Statement of SignificanceBethel Steps at No. 100A George Street, The Rocks, is of State heritage significance for its historic, aesthetic, social and scientific cultural values.Its historical values are demonstrated by its association with the early 20th century development of The Rocks which is significant in its own right as the earliest area of Sydney to be developed and association with the convict settlement of Australia.Constructed in c. 1907 Bethel Steps replaced Bethel Street an early access and connection between George Street and Circular Quay West which also originated from what is thought to be the first landing place of Europeans in Sydney Cove. The development of the street and construction of Bethel Steps represents the changing character of the area and shift from the convict penal colony to a busy mercantile and shipping port to major commercial and tourist area.Bethel Steps is a representative example of an early 20th century period stair that is one of a number of steps and stairs that were constructed or developed in The Rocks during this period, however, is distinct for its Federation red, face brick retaining walls and continuing relationship with the two neighbouring buildings, the former Coroners Court (Nos. 102-104 George Street) and Mariners Church (Nos. 98-100 George Street).Despite some changes, Bethel Steps its early form, fabric and details which are not unique or rare in the wider context, however, retain evidence of the changes in the immediate area. The Steps continue to interpret the change of levels and rocky nature of the western shores of Sydney Cove and demonstrate the 20th century architectural responses and development of the surrounding sites.Bethel Steps are of some aesthetic significance for their visual contribution to Circular Quay West and as part of a group of nineteenth, early and late 20th century buildings of George Street North and western side of the Quay.Bethel Steps are of some social value for their long-term use as an open, public "right-of-way" that recall the early "go-down" to the western shores of Sydney Cove and development of Bethel Street.Bethel Steps are of high research value as part of a reference site with the neighbouring buildings they retain evidence and demonstrate a response to the topography of the area and demonstrate the development of the period from the 1840s to the early decades of the 20th century.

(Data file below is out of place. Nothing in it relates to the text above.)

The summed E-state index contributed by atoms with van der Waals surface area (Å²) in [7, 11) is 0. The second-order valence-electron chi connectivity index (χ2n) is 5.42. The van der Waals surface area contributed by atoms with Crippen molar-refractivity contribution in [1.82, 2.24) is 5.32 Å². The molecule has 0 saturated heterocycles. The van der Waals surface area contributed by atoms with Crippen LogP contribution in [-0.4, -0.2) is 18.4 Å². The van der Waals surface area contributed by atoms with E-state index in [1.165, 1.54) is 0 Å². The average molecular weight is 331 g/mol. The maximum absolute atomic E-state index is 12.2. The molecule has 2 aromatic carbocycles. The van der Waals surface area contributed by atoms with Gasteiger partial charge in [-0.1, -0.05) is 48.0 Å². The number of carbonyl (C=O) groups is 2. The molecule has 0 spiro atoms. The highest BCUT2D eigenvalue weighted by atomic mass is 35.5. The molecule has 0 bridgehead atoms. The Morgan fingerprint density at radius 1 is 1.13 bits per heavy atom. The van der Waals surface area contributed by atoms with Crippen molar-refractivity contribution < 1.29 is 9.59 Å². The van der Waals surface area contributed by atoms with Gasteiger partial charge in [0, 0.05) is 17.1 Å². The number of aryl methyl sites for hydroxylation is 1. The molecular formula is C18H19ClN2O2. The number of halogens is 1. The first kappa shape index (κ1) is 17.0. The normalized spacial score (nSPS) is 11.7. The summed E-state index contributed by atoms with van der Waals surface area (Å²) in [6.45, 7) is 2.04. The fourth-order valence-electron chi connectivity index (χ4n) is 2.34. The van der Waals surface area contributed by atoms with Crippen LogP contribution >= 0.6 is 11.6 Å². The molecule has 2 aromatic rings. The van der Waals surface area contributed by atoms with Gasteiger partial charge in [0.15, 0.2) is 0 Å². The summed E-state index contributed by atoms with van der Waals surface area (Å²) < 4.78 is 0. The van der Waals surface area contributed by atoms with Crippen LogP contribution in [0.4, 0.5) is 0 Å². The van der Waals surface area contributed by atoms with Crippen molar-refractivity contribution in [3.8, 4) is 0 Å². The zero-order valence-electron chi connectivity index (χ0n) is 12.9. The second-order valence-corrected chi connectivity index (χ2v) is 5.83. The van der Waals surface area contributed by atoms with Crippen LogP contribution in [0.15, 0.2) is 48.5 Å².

Access to Circular Quay
Road to Circular Quay
Transport - Land
Construction Years: 1907 - 0
Physical Description: Bethel Steps comprise of three flights of stone steps with asphalted ramps and landings located between. The steps are bounded by the stone and face brick façade of the former Coroners Court building which is located to the south and face brick and rendered facades of the Mariners Church to its north. A face brick retaining wall with timber posts and pipe steel rail balustrade also bounds the south eastern section of the steps.The name of the steps recall an early street (Bethel Street) which partially remains buried beneath the Chapel addition to the Mariners Church located to the immediate north.
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Historic Notes and Themes
Historical notes: The land the steps are constructed on was at the northern end of the Government Dockyard site. It was part of the land set aside in 1797 for the residence of the Master Boat Builder, Thomas Moore, which was later converted to the Naval Office, the headquarters for the imposition of Customs. This use was transferred to the new Customs House (now the east store of the Argyle Stores) in 1827. By 1832, the land had been divided into two by a path descending to the water, which later became Bethel Street and the Naval Office was demolished in 1833. By 1854, a Dead House or Morgue was built on the site, at the request of the then City Coroner, John Brenan. In c1863, Bethel Street was built as a response to the proposed building of the Sailors Home.Construction of the Coroners Court and new Morgue followed in 1907-8. Construction of the two buildings involved the loss of Bethel Street, which was closed in 1906 and was reduced to a narrow lane running along the wall of the Mariners' Church. (PWD 1991:5-6 & 11-26; Blackmore 1986) It is assumed that the Bethel Steps were built at the same time as the Coroners Court and Morgue. This assumption was supported by the discovery of the intact Bethel St beneath the chapel at the rear of the Mariner's Church, the chapel was constructed at around the same time as the Coroner's Court.